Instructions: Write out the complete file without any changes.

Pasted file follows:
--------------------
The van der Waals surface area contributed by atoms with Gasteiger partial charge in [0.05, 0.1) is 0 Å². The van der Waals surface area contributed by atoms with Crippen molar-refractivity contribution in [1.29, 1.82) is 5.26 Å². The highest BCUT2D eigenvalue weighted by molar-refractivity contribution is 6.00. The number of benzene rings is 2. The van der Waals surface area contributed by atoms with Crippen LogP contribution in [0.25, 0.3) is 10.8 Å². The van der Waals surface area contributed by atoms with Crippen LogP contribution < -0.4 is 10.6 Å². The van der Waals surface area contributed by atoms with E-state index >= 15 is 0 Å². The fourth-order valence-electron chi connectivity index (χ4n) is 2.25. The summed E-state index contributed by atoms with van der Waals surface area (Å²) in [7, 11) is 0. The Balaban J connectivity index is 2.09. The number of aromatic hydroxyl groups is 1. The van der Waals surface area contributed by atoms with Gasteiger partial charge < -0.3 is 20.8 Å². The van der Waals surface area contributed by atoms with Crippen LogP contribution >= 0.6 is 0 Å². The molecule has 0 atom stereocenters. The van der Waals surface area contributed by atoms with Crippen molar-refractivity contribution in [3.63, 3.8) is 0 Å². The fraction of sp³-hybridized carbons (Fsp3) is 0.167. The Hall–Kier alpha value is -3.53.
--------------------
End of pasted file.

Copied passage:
The van der Waals surface area contributed by atoms with Gasteiger partial charge in [0.05, 0.1) is 0 Å². The van der Waals surface area contributed by atoms with Crippen molar-refractivity contribution in [1.29, 1.82) is 5.26 Å². The highest BCUT2D eigenvalue weighted by molar-refractivity contribution is 6.00. The number of benzene rings is 2. The van der Waals surface area contributed by atoms with Crippen LogP contribution in [0.25, 0.3) is 10.8 Å². The van der Waals surface area contributed by atoms with Crippen LogP contribution < -0.4 is 10.6 Å². The van der Waals surface area contributed by atoms with E-state index >= 15 is 0 Å². The fourth-order valence-electron chi connectivity index (χ4n) is 2.25. The summed E-state index contributed by atoms with van der Waals surface area (Å²) in [7, 11) is 0. The Balaban J connectivity index is 2.09. The number of aromatic hydroxyl groups is 1. The van der Waals surface area contributed by atoms with Gasteiger partial charge < -0.3 is 20.8 Å². The van der Waals surface area contributed by atoms with Crippen LogP contribution >= 0.6 is 0 Å². The molecule has 0 atom stereocenters. The van der Waals surface area contributed by atoms with Crippen molar-refractivity contribution in [3.63, 3.8) is 0 Å². The fraction of sp³-hybridized carbons (Fsp3) is 0.167. The Hall–Kier alpha value is -3.53.